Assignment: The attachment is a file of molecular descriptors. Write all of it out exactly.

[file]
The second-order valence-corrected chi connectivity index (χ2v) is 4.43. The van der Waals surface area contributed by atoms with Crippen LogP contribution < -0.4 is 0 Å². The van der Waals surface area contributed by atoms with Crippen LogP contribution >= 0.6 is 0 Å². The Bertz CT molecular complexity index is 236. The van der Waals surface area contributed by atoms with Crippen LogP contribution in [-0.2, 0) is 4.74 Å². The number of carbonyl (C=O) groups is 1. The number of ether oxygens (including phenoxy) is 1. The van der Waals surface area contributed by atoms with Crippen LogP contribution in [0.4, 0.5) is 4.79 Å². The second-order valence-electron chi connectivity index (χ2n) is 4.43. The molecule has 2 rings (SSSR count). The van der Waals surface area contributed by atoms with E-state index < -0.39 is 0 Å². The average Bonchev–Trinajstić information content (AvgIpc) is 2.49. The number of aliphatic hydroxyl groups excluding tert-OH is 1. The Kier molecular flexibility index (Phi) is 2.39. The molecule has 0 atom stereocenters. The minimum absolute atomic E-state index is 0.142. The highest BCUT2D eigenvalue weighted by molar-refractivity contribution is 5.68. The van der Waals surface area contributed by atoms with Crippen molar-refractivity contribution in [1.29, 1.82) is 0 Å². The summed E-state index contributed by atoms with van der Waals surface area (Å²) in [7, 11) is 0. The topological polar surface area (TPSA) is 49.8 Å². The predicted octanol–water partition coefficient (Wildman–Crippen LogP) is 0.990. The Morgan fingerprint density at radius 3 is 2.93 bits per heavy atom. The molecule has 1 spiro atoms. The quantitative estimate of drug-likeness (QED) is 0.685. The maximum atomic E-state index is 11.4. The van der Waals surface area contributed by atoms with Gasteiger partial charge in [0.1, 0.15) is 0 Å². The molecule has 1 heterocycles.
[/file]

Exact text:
The second-order valence-corrected chi connectivity index (χ2v) is 4.43. The van der Waals surface area contributed by atoms with Crippen LogP contribution < -0.4 is 0 Å². The van der Waals surface area contributed by atoms with Crippen LogP contribution >= 0.6 is 0 Å². The Bertz CT molecular complexity index is 236. The van der Waals surface area contributed by atoms with Crippen LogP contribution in [-0.2, 0) is 4.74 Å². The number of carbonyl (C=O) groups is 1. The number of ether oxygens (including phenoxy) is 1. The van der Waals surface area contributed by atoms with Crippen LogP contribution in [0.4, 0.5) is 4.79 Å². The second-order valence-electron chi connectivity index (χ2n) is 4.43. The molecule has 2 rings (SSSR count). The van der Waals surface area contributed by atoms with E-state index < -0.39 is 0 Å². The average Bonchev–Trinajstić information content (AvgIpc) is 2.49. The number of aliphatic hydroxyl groups excluding tert-OH is 1. The Kier molecular flexibility index (Phi) is 2.39. The molecule has 0 atom stereocenters. The minimum absolute atomic E-state index is 0.142. The highest BCUT2D eigenvalue weighted by molar-refractivity contribution is 5.68. The van der Waals surface area contributed by atoms with Crippen molar-refractivity contribution in [1.29, 1.82) is 0 Å². The summed E-state index contributed by atoms with van der Waals surface area (Å²) in [7, 11) is 0. The topological polar surface area (TPSA) is 49.8 Å². The predicted octanol–water partition coefficient (Wildman–Crippen LogP) is 0.990. The Morgan fingerprint density at radius 3 is 2.93 bits per heavy atom. The molecule has 1 spiro atoms. The quantitative estimate of drug-likeness (QED) is 0.685. The maximum atomic E-state index is 11.4. The van der Waals surface area contributed by atoms with Gasteiger partial charge in [0.1, 0.15) is 0 Å². The molecule has 1 heterocycles.